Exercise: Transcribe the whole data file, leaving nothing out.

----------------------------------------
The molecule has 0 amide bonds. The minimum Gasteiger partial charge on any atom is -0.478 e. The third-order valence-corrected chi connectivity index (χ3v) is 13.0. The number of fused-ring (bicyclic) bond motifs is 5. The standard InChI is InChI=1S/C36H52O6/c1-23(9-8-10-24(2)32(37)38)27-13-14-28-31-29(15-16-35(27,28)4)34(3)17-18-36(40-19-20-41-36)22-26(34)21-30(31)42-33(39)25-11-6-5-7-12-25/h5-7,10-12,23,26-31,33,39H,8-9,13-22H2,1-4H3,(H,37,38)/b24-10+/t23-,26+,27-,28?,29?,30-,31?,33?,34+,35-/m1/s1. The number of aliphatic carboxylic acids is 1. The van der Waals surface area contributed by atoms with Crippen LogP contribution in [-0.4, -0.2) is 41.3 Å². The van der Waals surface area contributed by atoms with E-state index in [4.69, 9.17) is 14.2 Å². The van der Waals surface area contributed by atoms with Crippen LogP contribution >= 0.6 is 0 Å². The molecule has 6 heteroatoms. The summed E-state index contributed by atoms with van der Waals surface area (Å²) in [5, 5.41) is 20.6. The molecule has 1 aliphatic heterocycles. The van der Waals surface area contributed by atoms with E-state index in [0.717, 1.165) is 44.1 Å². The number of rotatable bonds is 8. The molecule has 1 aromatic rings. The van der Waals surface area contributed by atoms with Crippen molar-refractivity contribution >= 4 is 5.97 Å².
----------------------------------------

The molecule has 0 amide bonds. The minimum Gasteiger partial charge on any atom is -0.478 e. The third-order valence-corrected chi connectivity index (χ3v) is 13.0. The number of fused-ring (bicyclic) bond motifs is 5. The standard InChI is InChI=1S/C36H52O6/c1-23(9-8-10-24(2)32(37)38)27-13-14-28-31-29(15-16-35(27,28)4)34(3)17-18-36(40-19-20-41-36)22-26(34)21-30(31)42-33(39)25-11-6-5-7-12-25/h5-7,10-12,23,26-31,33,39H,8-9,13-22H2,1-4H3,(H,37,38)/b24-10+/t23-,26+,27-,28?,29?,30-,31?,33?,34+,35-/m1/s1. The number of aliphatic carboxylic acids is 1. The van der Waals surface area contributed by atoms with Crippen LogP contribution in [-0.4, -0.2) is 41.3 Å². The van der Waals surface area contributed by atoms with E-state index in [4.69, 9.17) is 14.2 Å². The van der Waals surface area contributed by atoms with Crippen LogP contribution >= 0.6 is 0 Å². The molecule has 6 heteroatoms. The summed E-state index contributed by atoms with van der Waals surface area (Å²) in [5, 5.41) is 20.6. The molecule has 1 aliphatic heterocycles. The van der Waals surface area contributed by atoms with E-state index in [0.717, 1.165) is 44.1 Å². The number of rotatable bonds is 8. The molecule has 1 aromatic rings. The van der Waals surface area contributed by atoms with Crippen molar-refractivity contribution >= 4 is 5.97 Å².